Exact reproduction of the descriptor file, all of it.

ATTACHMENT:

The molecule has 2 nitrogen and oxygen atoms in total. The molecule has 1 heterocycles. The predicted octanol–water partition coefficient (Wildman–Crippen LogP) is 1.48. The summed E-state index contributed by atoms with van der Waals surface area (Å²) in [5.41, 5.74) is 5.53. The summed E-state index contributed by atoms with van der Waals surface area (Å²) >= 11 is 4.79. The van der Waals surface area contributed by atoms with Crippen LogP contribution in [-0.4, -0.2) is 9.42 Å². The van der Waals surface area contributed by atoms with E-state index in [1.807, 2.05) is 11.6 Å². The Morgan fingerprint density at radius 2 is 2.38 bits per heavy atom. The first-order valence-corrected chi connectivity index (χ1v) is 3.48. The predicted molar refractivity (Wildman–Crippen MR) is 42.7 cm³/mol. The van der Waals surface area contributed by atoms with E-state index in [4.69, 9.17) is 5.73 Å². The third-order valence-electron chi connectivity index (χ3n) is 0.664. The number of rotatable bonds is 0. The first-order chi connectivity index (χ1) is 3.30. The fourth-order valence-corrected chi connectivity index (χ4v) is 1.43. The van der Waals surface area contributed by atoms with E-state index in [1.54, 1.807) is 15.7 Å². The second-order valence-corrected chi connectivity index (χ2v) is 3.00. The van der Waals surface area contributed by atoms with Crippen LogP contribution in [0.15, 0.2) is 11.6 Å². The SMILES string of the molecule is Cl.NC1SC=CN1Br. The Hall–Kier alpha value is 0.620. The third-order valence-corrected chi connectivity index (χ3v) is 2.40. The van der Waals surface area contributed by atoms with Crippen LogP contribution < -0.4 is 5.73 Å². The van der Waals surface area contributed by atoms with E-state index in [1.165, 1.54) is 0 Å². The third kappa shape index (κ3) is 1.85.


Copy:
The molecule has 2 nitrogen and oxygen atoms in total. The molecule has 1 heterocycles. The predicted octanol–water partition coefficient (Wildman–Crippen LogP) is 1.48. The summed E-state index contributed by atoms with van der Waals surface area (Å²) in [5.41, 5.74) is 5.53. The summed E-state index contributed by atoms with van der Waals surface area (Å²) >= 11 is 4.79. The van der Waals surface area contributed by atoms with Crippen LogP contribution in [-0.4, -0.2) is 9.42 Å². The van der Waals surface area contributed by atoms with E-state index in [1.807, 2.05) is 11.6 Å². The Morgan fingerprint density at radius 2 is 2.38 bits per heavy atom. The first-order valence-corrected chi connectivity index (χ1v) is 3.48. The predicted molar refractivity (Wildman–Crippen MR) is 42.7 cm³/mol. The van der Waals surface area contributed by atoms with E-state index in [4.69, 9.17) is 5.73 Å². The third-order valence-electron chi connectivity index (χ3n) is 0.664. The number of rotatable bonds is 0. The first-order chi connectivity index (χ1) is 3.30. The fourth-order valence-corrected chi connectivity index (χ4v) is 1.43. The van der Waals surface area contributed by atoms with E-state index in [1.54, 1.807) is 15.7 Å². The second-order valence-corrected chi connectivity index (χ2v) is 3.00. The van der Waals surface area contributed by atoms with Crippen LogP contribution in [0.15, 0.2) is 11.6 Å². The SMILES string of the molecule is Cl.NC1SC=CN1Br. The Hall–Kier alpha value is 0.620. The third-order valence-corrected chi connectivity index (χ3v) is 2.40. The van der Waals surface area contributed by atoms with Crippen LogP contribution < -0.4 is 5.73 Å². The van der Waals surface area contributed by atoms with E-state index in [1.165, 1.54) is 0 Å². The third kappa shape index (κ3) is 1.85.